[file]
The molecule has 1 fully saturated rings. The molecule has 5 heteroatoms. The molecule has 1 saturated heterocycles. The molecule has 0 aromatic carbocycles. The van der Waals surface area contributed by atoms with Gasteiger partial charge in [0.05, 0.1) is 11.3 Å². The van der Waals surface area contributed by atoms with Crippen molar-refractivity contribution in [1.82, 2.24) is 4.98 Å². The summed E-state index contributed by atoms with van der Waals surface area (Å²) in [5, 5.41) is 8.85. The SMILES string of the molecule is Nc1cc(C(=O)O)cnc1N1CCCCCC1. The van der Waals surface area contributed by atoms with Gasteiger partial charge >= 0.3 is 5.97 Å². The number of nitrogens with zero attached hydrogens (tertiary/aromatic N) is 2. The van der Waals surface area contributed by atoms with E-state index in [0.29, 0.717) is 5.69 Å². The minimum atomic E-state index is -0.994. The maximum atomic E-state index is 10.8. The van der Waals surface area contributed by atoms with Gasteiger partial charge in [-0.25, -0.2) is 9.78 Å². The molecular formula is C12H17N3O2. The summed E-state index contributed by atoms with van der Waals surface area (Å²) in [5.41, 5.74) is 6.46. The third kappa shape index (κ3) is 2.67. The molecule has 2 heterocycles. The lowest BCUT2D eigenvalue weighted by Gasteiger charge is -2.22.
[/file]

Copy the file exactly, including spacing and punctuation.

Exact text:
The molecule has 1 fully saturated rings. The molecule has 5 heteroatoms. The molecule has 1 saturated heterocycles. The molecule has 0 aromatic carbocycles. The van der Waals surface area contributed by atoms with Gasteiger partial charge in [0.05, 0.1) is 11.3 Å². The van der Waals surface area contributed by atoms with Crippen molar-refractivity contribution in [1.82, 2.24) is 4.98 Å². The summed E-state index contributed by atoms with van der Waals surface area (Å²) in [5, 5.41) is 8.85. The SMILES string of the molecule is Nc1cc(C(=O)O)cnc1N1CCCCCC1. The van der Waals surface area contributed by atoms with Gasteiger partial charge >= 0.3 is 5.97 Å². The number of nitrogens with zero attached hydrogens (tertiary/aromatic N) is 2. The van der Waals surface area contributed by atoms with E-state index in [0.29, 0.717) is 5.69 Å². The minimum atomic E-state index is -0.994. The maximum atomic E-state index is 10.8. The van der Waals surface area contributed by atoms with Gasteiger partial charge in [-0.25, -0.2) is 9.78 Å². The molecular formula is C12H17N3O2. The summed E-state index contributed by atoms with van der Waals surface area (Å²) in [5.41, 5.74) is 6.46. The third kappa shape index (κ3) is 2.67. The molecule has 2 heterocycles. The lowest BCUT2D eigenvalue weighted by Gasteiger charge is -2.22.